Housing News Roundup: July 10, 2015
Building for Millennials in Philly
Young people have been flocking to Philadelphia over the past few years because of cheaper rent than in neighboring New York or DC, and growth in amenities like bike sharing. Alliance Partners HSP, a developer, has noticed this trend and is designing professional spaces that will capitalize on Philadelphia’s growing millennial market. Its development in the Spring Garden neighborhood will be known as “SoNo,” which recalls its location south of the Northern Liberties neighborhood. SoNo will house media, advertising and tech companies with amenities such as bike racks and popular types of common spaces. While critics argue that the quiet neighborhood will not be attractive to young people, the city’s deputy mayor for economic development Alan Greenberger believes that “In the next five- or 10-year stretch, you are going to see a lot of redevelopment there.”
Source: Next City
Brooklyn Housing Boom Pushes Housing Prices Higher
Housing and rentals reached record levels in Brooklyn during the second quarter of 2015. As a consequence, more people are being forced to rent rather than buy their homes. The increased rental activity is thereby pushing rents up to an all-time high of $2,964 per month. Both renters and owners alike are experiencing higher housing costs, which could negatively impact the local job market. Jonathan Miller, chief executive of Miller Samuel explains, “As a general rule, this is not necessarily a good thing for a city that is creating jobs, because the people who fill them might not be able to afford to live here.” Brooklyn has been increasing its housing supply by 35% in the last year, but only after many years of declining inventory, and skyrocketing costs in neighboring Manhattan are only putting more pressure on the Brooklyn market.
Source: Crain's New York Business
Push in MA for Mobile Homes to Be Classified as Affordable Housing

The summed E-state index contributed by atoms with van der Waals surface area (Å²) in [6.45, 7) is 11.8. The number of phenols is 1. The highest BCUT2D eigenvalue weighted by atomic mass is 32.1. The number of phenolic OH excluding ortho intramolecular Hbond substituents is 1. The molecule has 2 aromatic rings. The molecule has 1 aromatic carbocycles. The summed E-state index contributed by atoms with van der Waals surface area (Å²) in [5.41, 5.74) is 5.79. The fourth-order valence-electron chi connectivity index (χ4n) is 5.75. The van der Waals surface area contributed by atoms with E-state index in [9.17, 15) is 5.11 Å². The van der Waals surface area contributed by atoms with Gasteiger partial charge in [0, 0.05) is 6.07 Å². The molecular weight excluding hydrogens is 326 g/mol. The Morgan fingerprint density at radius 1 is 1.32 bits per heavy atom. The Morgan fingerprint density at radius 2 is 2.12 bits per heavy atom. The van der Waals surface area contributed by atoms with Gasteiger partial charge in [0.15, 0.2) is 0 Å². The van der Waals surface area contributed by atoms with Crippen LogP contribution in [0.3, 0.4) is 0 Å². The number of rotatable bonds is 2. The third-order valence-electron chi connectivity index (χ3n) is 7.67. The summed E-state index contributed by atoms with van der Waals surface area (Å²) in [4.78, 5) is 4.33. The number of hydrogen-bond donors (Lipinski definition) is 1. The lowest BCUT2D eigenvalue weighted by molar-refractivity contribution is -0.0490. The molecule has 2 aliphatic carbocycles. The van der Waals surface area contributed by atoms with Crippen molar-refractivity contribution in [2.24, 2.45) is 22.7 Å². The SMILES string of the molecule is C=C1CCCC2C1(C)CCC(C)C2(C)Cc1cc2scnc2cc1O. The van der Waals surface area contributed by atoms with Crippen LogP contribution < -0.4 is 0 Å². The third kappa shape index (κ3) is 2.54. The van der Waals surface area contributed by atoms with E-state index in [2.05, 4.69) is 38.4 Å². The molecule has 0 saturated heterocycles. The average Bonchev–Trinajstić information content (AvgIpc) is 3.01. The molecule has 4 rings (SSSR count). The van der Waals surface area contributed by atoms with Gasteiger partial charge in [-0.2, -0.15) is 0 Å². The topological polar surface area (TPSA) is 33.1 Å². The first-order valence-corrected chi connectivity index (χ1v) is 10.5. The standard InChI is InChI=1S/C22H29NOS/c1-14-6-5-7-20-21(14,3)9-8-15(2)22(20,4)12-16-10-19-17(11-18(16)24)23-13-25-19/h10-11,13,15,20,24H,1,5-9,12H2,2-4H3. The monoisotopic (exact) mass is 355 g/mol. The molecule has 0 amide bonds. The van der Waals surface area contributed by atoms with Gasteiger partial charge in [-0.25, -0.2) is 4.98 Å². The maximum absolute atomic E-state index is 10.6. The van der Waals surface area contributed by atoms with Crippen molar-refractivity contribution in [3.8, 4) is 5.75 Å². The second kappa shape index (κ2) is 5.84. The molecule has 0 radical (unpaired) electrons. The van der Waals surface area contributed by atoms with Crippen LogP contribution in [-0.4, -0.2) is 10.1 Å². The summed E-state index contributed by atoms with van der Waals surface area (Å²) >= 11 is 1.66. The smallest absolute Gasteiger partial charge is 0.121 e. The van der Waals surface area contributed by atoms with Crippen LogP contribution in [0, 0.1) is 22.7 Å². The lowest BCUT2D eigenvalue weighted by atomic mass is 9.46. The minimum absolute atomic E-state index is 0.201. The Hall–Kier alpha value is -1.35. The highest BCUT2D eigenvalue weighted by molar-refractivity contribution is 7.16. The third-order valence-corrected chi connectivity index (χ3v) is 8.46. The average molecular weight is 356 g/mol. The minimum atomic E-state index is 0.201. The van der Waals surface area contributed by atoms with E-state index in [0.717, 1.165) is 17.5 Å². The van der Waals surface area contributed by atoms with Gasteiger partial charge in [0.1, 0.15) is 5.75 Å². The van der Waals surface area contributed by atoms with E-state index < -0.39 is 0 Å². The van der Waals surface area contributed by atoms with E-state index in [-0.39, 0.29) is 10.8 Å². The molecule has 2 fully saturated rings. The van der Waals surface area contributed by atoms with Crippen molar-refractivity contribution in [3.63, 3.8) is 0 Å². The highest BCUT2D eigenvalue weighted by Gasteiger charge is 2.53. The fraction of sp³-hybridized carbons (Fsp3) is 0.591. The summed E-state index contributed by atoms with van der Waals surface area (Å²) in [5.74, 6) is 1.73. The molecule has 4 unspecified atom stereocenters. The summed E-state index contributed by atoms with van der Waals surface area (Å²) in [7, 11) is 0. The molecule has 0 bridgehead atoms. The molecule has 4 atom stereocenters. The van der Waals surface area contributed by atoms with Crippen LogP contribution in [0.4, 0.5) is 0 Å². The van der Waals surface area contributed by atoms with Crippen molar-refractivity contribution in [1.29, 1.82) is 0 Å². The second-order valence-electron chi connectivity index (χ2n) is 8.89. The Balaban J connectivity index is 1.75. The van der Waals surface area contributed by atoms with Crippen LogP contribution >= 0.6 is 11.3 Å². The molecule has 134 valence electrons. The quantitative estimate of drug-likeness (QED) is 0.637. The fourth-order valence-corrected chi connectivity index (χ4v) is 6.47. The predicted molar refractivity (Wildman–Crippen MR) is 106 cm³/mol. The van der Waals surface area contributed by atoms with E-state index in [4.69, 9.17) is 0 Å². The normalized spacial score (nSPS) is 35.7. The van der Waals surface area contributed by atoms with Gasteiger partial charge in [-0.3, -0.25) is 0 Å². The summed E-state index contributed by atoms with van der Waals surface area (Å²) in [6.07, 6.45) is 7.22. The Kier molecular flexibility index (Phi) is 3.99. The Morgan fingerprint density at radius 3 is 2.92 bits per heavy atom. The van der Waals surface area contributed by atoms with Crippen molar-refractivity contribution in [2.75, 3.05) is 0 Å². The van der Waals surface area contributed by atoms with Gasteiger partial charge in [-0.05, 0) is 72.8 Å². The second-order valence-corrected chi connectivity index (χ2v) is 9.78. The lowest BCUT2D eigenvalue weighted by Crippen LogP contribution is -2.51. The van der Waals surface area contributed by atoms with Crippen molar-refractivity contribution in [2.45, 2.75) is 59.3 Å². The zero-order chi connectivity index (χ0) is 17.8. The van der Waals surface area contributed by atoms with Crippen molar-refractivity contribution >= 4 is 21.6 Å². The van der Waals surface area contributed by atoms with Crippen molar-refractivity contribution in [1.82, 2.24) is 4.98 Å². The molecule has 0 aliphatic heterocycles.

A Massachusetts housing statute, Chapter 40B, does not allow mobile homes to be included in cities’ total affordable housing counts. However, state legislators have filed a bill to revise the current statute. If the bill passes it will mean that these housing units will be included in the count for affordable housing, and eligible to receive grants and other benefits that have been previously denied to them. However, mobile home owners currently pay a yearly “land assessment” fee based on income and expenses, but if the bill passes they could be responsible for much higher property taxes. Advocates of the bill say that mobile homes provide quality housing for many residents, and that the increase in local taxes would help communities. In the town of Auburn, fees total $4,896 per year while property taxes would total $580,992.
S.F. May Impose Controls on Housing Development
Last night the San Francisco Planning Commission decided to consider temporary controls on market-rate housing development in the Mission District. While the final vote will not happen until August 2015, further controls would give the city six additional months to “ analyze affordable housing needs, assess sites for affordable housing production, [and] stem the loss of income-protected units,” a process that would essentially create more hurdles for developers. Those against development in the district claim the city’s vote will not go far enough and will come too late to defeat the rise in gentrification, while those who support development there believe it will unnecessarily interrupt developers’ plans. The district’s Planning Department argues the controls would provide them with a much-needed hiatus and help them make the right decisions regarding the Mission’s housing crisis.
Source: Mission Local
How China Impacts U.S. Real Estate Investment
The Chinese markets have been in turmoil, and its effect on the United States housing market could be profound. Consultants argue that because the U.S. has a significant amount invested in China, and vice versa, both nations should be concerned. John Burns, a real estate consultant, argues that “those who are buying U.S. real estate are doing it with a very long-term view — to diversify their assets, provide a safe haven in case something happens at home,” and that the recent stock market turmoil will not affect these investments. However, others worry that significant losses of wealth in the stock market may lead to a slowing of demand for popular property investments, particularly in the US.
Source: NBC News